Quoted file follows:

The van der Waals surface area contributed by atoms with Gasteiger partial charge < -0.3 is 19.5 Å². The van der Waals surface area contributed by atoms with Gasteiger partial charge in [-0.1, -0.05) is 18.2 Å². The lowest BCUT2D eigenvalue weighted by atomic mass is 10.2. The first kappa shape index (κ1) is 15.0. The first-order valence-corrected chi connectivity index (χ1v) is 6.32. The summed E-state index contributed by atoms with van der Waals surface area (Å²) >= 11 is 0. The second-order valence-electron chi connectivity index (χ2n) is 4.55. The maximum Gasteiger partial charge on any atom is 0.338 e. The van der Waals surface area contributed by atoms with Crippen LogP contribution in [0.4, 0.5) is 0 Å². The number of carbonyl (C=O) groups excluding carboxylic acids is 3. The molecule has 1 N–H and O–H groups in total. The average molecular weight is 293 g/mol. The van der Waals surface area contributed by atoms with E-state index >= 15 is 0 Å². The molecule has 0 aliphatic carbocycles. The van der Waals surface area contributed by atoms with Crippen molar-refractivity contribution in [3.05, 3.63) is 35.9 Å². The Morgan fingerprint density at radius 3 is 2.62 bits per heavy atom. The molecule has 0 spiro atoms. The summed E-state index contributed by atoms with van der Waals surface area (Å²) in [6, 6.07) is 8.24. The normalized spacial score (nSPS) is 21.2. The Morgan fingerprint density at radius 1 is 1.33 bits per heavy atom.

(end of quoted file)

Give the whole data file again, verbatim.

The van der Waals surface area contributed by atoms with Gasteiger partial charge < -0.3 is 19.5 Å². The van der Waals surface area contributed by atoms with Gasteiger partial charge in [-0.1, -0.05) is 18.2 Å². The lowest BCUT2D eigenvalue weighted by atomic mass is 10.2. The first kappa shape index (κ1) is 15.0. The first-order valence-corrected chi connectivity index (χ1v) is 6.32. The summed E-state index contributed by atoms with van der Waals surface area (Å²) >= 11 is 0. The second-order valence-electron chi connectivity index (χ2n) is 4.55. The maximum Gasteiger partial charge on any atom is 0.338 e. The van der Waals surface area contributed by atoms with Crippen LogP contribution in [0.4, 0.5) is 0 Å². The number of carbonyl (C=O) groups excluding carboxylic acids is 3. The molecule has 1 N–H and O–H groups in total. The average molecular weight is 293 g/mol. The van der Waals surface area contributed by atoms with E-state index >= 15 is 0 Å². The molecule has 0 aliphatic carbocycles. The van der Waals surface area contributed by atoms with Crippen molar-refractivity contribution in [3.05, 3.63) is 35.9 Å². The Morgan fingerprint density at radius 3 is 2.62 bits per heavy atom. The molecule has 0 spiro atoms. The summed E-state index contributed by atoms with van der Waals surface area (Å²) in [6, 6.07) is 8.24. The normalized spacial score (nSPS) is 21.2. The Morgan fingerprint density at radius 1 is 1.33 bits per heavy atom.